Inflammation: 7 foods to avoid, opt for these anti-inflammatory diet substitutes
A lot has been said in recent years about inflammation which can be good or bad depending on the situation so, we got a nutritionist on board to enlighten about foods that play a major role in inflammation and recommend substitutes or best eating habits for an anti-inflammatory diet.
Inflammation is of two types - acute and chronic and is body's natural response to protect itself against harm as without it, injuries could fester and simple infections could be deadly. According to a Harvard health study, inflammation activates the body's immune system to dispatch an army of white blood cells to surround and protect the area which has been hurt, creating visible redness and swelling but chronic, low-grade inflammation can turn into a silent killer that contributes to cardiovascular disease, cancer, type 2 diabetes and other conditions.
Hence, inflammation can be good or bad depending on the situation where on one hand, it’s your body’s natural way of protecting itself when you’re injured or sick and can help your body defend itself from illness and stimulate healing. On the other hand, chronic, sustained inflammation is linked to an increased risk of diseases like diabetes, heart disease and obesity.
Since a lot has been said in recent years about inflammation, we got a nutritionist on board to enlighten us about foods that play a major role in inflammation and recommend alternative foods or substitutes for an anti-inflammatory diet. In an interview with HT Lifestyle, Simrun Chopra, Deep Health Coach, Nutritionist and Founder of Nourish with Sim, highlighted that foods that are often the culprit for causing inflammation are coffee, sugar, alcohol or dairy.
What to avoid - Beverages that are high in sugars like soft drinks, fruit juices. Different names used for sugars are corn syrup, fructose, dextrose, golden syrup, sucrose and maltose. Sweet snacks, chocolates, pastries and candies are culprits for more sugar intake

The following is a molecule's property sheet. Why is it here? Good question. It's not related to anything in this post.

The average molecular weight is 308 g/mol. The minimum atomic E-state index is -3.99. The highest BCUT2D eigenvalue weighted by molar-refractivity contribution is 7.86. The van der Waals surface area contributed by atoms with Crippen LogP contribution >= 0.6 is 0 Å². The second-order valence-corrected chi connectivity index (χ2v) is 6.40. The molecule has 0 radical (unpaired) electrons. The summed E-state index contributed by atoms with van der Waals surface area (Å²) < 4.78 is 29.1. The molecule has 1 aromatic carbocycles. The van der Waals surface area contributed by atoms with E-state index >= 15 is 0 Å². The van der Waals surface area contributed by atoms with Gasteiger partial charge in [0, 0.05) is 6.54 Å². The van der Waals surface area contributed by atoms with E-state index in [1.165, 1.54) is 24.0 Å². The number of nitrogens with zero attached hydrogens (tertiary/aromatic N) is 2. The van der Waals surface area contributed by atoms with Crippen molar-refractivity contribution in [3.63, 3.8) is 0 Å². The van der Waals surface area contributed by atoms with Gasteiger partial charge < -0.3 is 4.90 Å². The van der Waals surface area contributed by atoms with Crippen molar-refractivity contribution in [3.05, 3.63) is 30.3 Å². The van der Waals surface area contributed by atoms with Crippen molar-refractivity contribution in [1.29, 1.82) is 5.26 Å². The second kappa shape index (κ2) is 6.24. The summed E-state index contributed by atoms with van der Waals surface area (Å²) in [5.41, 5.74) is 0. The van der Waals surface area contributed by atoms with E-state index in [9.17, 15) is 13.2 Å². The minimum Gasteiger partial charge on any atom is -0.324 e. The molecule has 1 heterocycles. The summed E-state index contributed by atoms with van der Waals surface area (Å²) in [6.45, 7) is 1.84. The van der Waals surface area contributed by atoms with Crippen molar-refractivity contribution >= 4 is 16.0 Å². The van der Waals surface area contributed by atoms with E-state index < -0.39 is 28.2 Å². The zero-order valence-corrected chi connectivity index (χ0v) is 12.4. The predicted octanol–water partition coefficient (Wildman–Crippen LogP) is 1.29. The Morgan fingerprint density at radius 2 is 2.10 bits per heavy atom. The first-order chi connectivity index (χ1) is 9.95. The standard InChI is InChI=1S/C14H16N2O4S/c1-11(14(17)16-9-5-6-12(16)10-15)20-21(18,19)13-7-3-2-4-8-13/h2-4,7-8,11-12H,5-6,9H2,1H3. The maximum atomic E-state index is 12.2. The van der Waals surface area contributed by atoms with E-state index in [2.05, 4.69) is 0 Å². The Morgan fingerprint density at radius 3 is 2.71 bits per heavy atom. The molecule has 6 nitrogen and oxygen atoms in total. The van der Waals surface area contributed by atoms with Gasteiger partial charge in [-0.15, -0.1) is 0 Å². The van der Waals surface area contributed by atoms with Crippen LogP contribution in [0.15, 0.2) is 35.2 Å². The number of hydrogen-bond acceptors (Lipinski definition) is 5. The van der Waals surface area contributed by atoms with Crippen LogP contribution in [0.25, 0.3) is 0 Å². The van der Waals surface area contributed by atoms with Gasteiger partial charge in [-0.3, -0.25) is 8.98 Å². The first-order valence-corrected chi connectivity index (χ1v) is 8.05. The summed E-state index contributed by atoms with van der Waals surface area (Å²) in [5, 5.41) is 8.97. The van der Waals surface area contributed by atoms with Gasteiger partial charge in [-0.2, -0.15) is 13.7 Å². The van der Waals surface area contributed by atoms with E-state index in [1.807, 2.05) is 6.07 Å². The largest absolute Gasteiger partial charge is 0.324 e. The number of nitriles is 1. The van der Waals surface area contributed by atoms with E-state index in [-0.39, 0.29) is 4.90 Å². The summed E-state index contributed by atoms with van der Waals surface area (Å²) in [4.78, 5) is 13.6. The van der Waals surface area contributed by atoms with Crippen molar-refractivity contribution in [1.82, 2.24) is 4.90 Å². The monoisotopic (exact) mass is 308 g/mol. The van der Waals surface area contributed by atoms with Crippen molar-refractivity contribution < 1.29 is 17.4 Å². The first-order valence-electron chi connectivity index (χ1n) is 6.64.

Substitute - Natural sweeteners in minimum quantities like stevia, honey, blackstrap molasses, maple syrup, etc. The best way to get sugar is by adding fruits that also supply vitamins, antioxidants and fibres like Apples, Berries (such as blueberries, raspberries, and blackberries)
2. Cooking Oil:
What to avoid - Polyunsaturated oils like cottonseed, grape seed, safflower, corn and sunflower oils. These oils are most often used in processed foods too.
Substitute - Try to include extra virgin olive oil, macadamia oil, almond oil, any oil that comes from nuts and some seeds in your diet.
What to avoid - Fast foods, deep-fried foods, commercially baked goods, anything made with partially hydrogenated oil or vegetable shortening. Commercially prepared peanut butter is an example of partially hydrogenated oil.
Substitute - Homemade and natural peanut butter and foods without trans-fats. Read labels and go for the ones that are truly trans-fat free. Include nuts in your diets such as walnuts, almonds, pecans, and hazelnuts.
4. Dairy products:
What to avoid - Full-fat dairy products like curd, butter, cheese. Many cakes, crackers, cream sauces, boxed cereals and chocolates contain milk ingredients. Reading the ingredients before buying any of these products will help.
Substitute - Coconut or almond or soy milk. Kefir or unsweetened yoghurt can be a replacement for those allergic to milk.
5. Red meat and processed meat:
What to avoid - Common red meats are beef, lamb and pork while processed meats are ham, sausage and salami. Taking them in the right portion sizes and from the right sources helps. Processed meat, however, is a complete no-no.
Substitute - No amount of processed meat is safe. Replace the bulk of your red meat with organic Dark green leafy vegetables such as kale, spinach, and collard greens, poultry, fish and relegate red meat to a weekly treat. Choose lean cuts and grass-fed animals. Do not overcook - this helps reduce the formation of heat generated due to food contaminants. Use moist heat cooking like stewing and boiling more often than dry heat methods like grilling or frying. Omega-3 fatty acids are "good fats" that may help protect against heart disease, cancer, arthritis and other conditions. Foods high in omega-3 fatty acids include: flaxseeds, oily fish (such as salmon, herring, mackerel, sardines and anchovies).
What to avoid - Beers, ciders, liquors, liqueurs and wines.
Substitute - A refreshing, thirst-quenching, pure, filtered water! Or green tea. Limit the consumption of any kind of alcohol to one glass a day or less. Have dark chocolates and cherries for cravings.
7. Refined grains:
What to avoid - Most common are white rice, white flour, white bread, noodles, pasta, biscuits and pastries. These refined grains undergo further processing to enhance their taste and often have lots of salt, sugar, artificial flavours and partially hydrogenated oil in the process.
Substitute - Take minimally processed grains. If you are an avid bread or pastry maker, invest in a grain mill to produce your flour. When buying products made of grains, don’t always take the word on the box. If they say “made with whole grains” there is no guarantee that the whole grains are still 100% intact. So if it is not organic, or does not look close to the natural state, don't buy it. The word and the box!
Additionally, limit consumption of processed, packed foods. Use anti-inflammatory herbs and spices or natural sweeteners to add flavour to your dishes. There is also evidence that certain herbs and spices, such as ginger, turmeric and garlic can help alleviate inflammation.